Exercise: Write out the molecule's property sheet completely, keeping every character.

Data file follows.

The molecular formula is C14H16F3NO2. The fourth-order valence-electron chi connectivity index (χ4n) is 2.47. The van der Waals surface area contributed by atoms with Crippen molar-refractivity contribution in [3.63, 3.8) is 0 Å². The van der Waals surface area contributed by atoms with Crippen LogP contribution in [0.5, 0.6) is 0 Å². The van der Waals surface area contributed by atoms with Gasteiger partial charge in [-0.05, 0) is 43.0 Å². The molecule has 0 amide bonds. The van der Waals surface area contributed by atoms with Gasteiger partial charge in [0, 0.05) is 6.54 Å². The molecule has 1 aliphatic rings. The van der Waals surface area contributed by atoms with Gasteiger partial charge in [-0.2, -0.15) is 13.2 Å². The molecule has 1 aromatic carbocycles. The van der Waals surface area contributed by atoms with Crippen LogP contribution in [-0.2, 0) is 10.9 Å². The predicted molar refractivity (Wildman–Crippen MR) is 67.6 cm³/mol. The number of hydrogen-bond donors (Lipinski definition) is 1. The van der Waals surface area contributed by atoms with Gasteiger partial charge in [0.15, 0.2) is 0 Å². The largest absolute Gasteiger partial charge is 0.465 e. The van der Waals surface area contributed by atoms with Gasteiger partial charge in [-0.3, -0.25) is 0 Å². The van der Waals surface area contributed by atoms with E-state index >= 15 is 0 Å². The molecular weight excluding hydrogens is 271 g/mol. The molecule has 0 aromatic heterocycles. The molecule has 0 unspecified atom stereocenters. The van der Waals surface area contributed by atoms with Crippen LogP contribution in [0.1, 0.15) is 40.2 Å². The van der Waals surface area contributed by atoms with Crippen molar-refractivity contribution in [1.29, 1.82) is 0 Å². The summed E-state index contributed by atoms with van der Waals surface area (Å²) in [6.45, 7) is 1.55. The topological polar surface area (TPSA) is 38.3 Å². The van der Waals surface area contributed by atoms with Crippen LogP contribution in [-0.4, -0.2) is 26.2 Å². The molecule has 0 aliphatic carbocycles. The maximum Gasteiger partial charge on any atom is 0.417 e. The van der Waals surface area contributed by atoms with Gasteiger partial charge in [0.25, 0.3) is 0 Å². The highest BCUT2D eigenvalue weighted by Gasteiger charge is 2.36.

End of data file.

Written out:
The molecular formula is C14H16F3NO2. The fourth-order valence-electron chi connectivity index (χ4n) is 2.47. The van der Waals surface area contributed by atoms with Crippen molar-refractivity contribution in [3.63, 3.8) is 0 Å². The van der Waals surface area contributed by atoms with Crippen LogP contribution in [0.5, 0.6) is 0 Å². The van der Waals surface area contributed by atoms with Gasteiger partial charge in [-0.05, 0) is 43.0 Å². The molecule has 0 amide bonds. The van der Waals surface area contributed by atoms with Gasteiger partial charge in [0, 0.05) is 6.54 Å². The molecule has 1 aliphatic rings. The van der Waals surface area contributed by atoms with Gasteiger partial charge in [-0.2, -0.15) is 13.2 Å². The molecule has 1 aromatic carbocycles. The van der Waals surface area contributed by atoms with Crippen LogP contribution in [-0.2, 0) is 10.9 Å². The predicted molar refractivity (Wildman–Crippen MR) is 67.6 cm³/mol. The number of hydrogen-bond donors (Lipinski definition) is 1. The van der Waals surface area contributed by atoms with Gasteiger partial charge in [0.15, 0.2) is 0 Å². The largest absolute Gasteiger partial charge is 0.465 e. The van der Waals surface area contributed by atoms with Gasteiger partial charge in [-0.3, -0.25) is 0 Å². The van der Waals surface area contributed by atoms with E-state index >= 15 is 0 Å². The molecular weight excluding hydrogens is 271 g/mol. The molecule has 0 aromatic heterocycles. The molecule has 0 unspecified atom stereocenters. The van der Waals surface area contributed by atoms with Crippen LogP contribution in [0.1, 0.15) is 40.2 Å². The van der Waals surface area contributed by atoms with Crippen molar-refractivity contribution in [1.29, 1.82) is 0 Å². The summed E-state index contributed by atoms with van der Waals surface area (Å²) in [6.45, 7) is 1.55. The topological polar surface area (TPSA) is 38.3 Å². The van der Waals surface area contributed by atoms with Crippen LogP contribution in [-0.4, -0.2) is 26.2 Å². The molecule has 0 aliphatic carbocycles. The maximum Gasteiger partial charge on any atom is 0.417 e. The van der Waals surface area contributed by atoms with Gasteiger partial charge in [0.25, 0.3) is 0 Å². The highest BCUT2D eigenvalue weighted by Gasteiger charge is 2.36.